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Launch Control: Two Step Launch Control Tuning

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Two Step Launch Control Tuning


00:00 - Now we're going to have a look at tuning the Launch Control function and we're gonna do this in two parts.
00:06 We're gonna start by looking at the simple two step style of Launch Control.
00:13 So the first thing we need to do here is set up our Launch Control Mode as Single Launch RPM which we've already done and the other thing we're going to do is set our Launch RPM.
00:27 Now I'm going to start with a Launch RPM of about 4500 RPM.
00:33 and we're just going to see how that works out.
00:36 I mean by that is when we're tuning we'd prefer to start with more RPM rather than not enough and it's going to probably result in the car breaking traction and just ending up wheel spinning but that is also easier on our drivetrain than having the car bog down.
00:53 So we're going to set that up at 4500 RPM and we're not going to be using any ignition retard at this point.
01:02 We will talk though that shortly but at the moment we're just going to leave that as it is.
01:08 I'm going to be using the Ignition Cut style of Launch RPM Limiter and I'm going to disable the Advanced Mode.
01:17 And realistically for most of your tuning you shouldn't really need to use the Advanced Mode.
01:23 It's really the Standard Mode of limiting is more than adequate for all of the instances I've really found unless you want to specifically adjust the Limit Style to suit your taste.
01:37 In that case you can do that through the Advanced Mode.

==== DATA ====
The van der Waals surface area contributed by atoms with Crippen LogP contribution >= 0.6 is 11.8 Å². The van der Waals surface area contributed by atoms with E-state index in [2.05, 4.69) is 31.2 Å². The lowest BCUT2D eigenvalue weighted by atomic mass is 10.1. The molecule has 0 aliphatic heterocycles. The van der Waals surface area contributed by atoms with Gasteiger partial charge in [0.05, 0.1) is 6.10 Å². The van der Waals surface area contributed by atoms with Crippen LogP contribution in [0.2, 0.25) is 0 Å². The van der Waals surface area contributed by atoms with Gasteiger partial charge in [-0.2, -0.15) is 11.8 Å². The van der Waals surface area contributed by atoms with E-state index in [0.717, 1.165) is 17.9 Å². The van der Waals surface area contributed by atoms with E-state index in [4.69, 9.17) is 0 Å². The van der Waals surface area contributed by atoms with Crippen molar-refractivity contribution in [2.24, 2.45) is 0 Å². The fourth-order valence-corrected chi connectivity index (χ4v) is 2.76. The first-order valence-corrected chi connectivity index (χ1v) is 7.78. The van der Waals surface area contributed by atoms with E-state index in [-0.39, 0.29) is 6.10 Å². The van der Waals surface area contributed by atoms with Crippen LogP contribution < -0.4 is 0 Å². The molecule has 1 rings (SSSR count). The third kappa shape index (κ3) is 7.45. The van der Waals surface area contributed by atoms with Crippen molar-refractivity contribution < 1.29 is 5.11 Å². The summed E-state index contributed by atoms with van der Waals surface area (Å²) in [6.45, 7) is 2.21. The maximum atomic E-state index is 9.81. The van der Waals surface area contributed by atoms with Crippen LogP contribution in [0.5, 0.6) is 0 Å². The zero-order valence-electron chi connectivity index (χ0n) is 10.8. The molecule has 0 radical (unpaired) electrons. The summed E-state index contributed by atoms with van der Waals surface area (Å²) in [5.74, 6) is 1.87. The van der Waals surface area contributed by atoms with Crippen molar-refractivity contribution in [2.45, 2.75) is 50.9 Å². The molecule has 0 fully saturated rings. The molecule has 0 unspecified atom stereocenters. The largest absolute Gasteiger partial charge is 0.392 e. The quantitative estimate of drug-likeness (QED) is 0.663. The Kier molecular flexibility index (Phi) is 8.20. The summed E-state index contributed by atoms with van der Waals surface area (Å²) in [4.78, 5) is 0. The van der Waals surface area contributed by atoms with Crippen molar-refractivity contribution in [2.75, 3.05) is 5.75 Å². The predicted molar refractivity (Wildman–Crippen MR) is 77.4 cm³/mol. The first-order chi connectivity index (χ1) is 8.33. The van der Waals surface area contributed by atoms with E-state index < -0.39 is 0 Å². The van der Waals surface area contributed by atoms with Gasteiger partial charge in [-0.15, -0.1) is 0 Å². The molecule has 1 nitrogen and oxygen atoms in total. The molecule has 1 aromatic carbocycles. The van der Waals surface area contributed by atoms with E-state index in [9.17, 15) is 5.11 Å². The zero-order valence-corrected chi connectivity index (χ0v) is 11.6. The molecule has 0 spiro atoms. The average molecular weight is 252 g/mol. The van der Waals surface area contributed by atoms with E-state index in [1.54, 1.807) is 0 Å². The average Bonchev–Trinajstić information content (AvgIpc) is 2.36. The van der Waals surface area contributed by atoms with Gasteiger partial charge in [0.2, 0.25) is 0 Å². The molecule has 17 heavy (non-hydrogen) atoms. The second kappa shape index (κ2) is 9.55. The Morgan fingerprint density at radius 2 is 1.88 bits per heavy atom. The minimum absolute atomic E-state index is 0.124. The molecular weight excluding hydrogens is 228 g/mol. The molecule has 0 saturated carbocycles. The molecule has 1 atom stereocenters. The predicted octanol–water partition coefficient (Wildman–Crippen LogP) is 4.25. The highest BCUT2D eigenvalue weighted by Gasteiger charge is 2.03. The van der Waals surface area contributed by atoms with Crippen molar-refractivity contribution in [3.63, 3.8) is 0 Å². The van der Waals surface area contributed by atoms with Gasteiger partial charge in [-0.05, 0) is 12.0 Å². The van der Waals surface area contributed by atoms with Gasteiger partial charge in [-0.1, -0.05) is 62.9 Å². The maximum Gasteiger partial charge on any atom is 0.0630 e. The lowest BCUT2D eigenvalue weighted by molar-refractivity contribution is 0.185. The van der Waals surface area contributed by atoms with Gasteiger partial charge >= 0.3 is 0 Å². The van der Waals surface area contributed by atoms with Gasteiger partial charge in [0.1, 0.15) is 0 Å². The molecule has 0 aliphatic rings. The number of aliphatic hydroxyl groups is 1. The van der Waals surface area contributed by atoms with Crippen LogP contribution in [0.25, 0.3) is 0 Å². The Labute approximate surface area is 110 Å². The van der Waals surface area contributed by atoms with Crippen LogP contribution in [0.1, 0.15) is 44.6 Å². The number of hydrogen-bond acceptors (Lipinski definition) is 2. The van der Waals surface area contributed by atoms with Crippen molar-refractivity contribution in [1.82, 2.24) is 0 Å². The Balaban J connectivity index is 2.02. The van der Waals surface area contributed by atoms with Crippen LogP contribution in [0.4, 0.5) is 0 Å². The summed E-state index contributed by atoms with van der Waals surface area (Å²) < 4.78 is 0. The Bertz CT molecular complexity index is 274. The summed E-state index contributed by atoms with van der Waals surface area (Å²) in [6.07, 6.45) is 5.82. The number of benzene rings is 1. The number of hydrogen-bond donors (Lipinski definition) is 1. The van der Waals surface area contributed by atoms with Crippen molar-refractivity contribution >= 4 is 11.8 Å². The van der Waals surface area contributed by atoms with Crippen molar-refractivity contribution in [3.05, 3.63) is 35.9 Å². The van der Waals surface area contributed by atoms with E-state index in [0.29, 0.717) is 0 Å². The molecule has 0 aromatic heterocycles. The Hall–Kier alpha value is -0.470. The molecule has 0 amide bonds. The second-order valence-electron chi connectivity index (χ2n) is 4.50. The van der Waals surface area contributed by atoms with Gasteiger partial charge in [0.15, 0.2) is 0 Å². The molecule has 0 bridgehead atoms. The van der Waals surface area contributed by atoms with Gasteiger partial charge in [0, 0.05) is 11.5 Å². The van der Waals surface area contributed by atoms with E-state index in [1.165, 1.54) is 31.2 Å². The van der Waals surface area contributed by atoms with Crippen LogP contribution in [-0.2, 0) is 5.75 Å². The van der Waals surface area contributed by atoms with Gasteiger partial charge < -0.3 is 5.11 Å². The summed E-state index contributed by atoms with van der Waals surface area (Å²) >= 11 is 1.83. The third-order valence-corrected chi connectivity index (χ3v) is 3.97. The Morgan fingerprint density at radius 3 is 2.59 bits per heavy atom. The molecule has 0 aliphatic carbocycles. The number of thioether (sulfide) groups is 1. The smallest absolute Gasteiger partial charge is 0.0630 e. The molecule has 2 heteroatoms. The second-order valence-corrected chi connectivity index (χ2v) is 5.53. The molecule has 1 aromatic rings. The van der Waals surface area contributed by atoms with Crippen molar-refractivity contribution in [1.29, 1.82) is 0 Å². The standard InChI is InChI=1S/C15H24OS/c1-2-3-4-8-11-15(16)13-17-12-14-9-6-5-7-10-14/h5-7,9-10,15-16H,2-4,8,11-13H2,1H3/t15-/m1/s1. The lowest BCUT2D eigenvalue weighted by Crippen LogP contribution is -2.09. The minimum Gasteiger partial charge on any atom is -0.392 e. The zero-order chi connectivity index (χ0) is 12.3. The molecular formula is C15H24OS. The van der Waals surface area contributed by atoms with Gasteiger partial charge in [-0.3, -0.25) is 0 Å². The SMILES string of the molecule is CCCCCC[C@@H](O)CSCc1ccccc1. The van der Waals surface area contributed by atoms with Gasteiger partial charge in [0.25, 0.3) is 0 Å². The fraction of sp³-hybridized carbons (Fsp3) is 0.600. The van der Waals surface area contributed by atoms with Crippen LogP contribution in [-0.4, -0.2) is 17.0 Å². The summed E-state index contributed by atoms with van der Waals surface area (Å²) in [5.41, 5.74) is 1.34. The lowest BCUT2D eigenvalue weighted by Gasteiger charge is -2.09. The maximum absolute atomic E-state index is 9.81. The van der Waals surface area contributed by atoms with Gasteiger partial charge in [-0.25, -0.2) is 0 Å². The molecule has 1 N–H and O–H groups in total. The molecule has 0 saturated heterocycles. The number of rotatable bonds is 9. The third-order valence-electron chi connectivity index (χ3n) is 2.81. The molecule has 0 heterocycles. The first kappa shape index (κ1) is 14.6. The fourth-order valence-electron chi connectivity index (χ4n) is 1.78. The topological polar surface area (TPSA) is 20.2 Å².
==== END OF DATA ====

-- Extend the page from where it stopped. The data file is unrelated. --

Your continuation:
01:40 So what I'm going to do now is we're going to just do a test launch of our car and see how it responds.
01:50 And what I'm going to do while we're doing there is we will log what's going on so that after we've done the launch we can go back and review our data and make changes.
02:01 However, remember when we do this after we've launched the car as soon as we've let go of the clutch there is going to be nothing the ECU's going to be doing to help control that wheel spin, so that's really all down to the driver.
02:14 So let's see how we get on.
02:16 (revving) (squealing) Okay, so that worked pretty well exactly as expected.
02:28 What we ended up with was quite an excess amount of wheel spin.
02:33 It certainly wouldn't have been anything that would have helped our acceleration times.
02:38 So what I'll do is I'll just shut down the car and we'll have a look at what we've got in our data logging.
02:45 So first of all I'll just zoom-in.
02:48 We've got on this particular trace we've got our Engine RPM on the top.
02:52 What I might do is we'll just adjust the properties and I'll get rid of Manifold Pressure and I will add in Throttle Position just so you can see exactly what I was doing on the throttle.
03:08 At the bottom here we've got our Diven Wheel Speed and our Non Driven Wheel Speed just so we can see exactly what the wheel speeds are doing.
03:15 Okay, so you can see that I'm at full throttle here and the RPM comes up and it sits at our Launch RPM, give or take we're sitting at about 4400 RPM.
03:29 I think if I just jump back into our tuning.
03:32 Yeah, we'd set that at 4500.
03:34 That is actually one thing with the link as well the way the Rev Limiter works on the link is the Control Range occurs below the RPM that you set.
03:46 So if you have a 300 RPM Control Range the EC will actually start your Limiting Function 200 RPM below the value you put in your table.
03:56 So it's important to understand if you're getting confused as to why your Launch RPM is a little lower than you would expect or a little different to what you'd expect.
04:06 So the other thing we can do is add in here our Clutch Position just so we can see exactly when the clutch has been dropped or engaged.
04:17 So we can add a group here and we'll add Clutch Status onto our graph.
04:26 And you can see now, exactly the point where the clutch was released.
04:31 And at that point the RPM starts to increase and you can see that I'm still at full throttle.
04:36 What you can see though at the same time is the rear wheel speed or Driven Wheel Speed is increased dramatically.
04:45 We've got up to 53 kilometers and now on our rear wheel speed and our front wheel speed is just barely moving at 2.8.
04:52 So we've got an exceptional amount of wheel spin and you can see what I've done there is I've manually ended up removing my foot out of the throttle to help control that wheel spin and at the same time we're sitting up on our Engine Rev Limiter.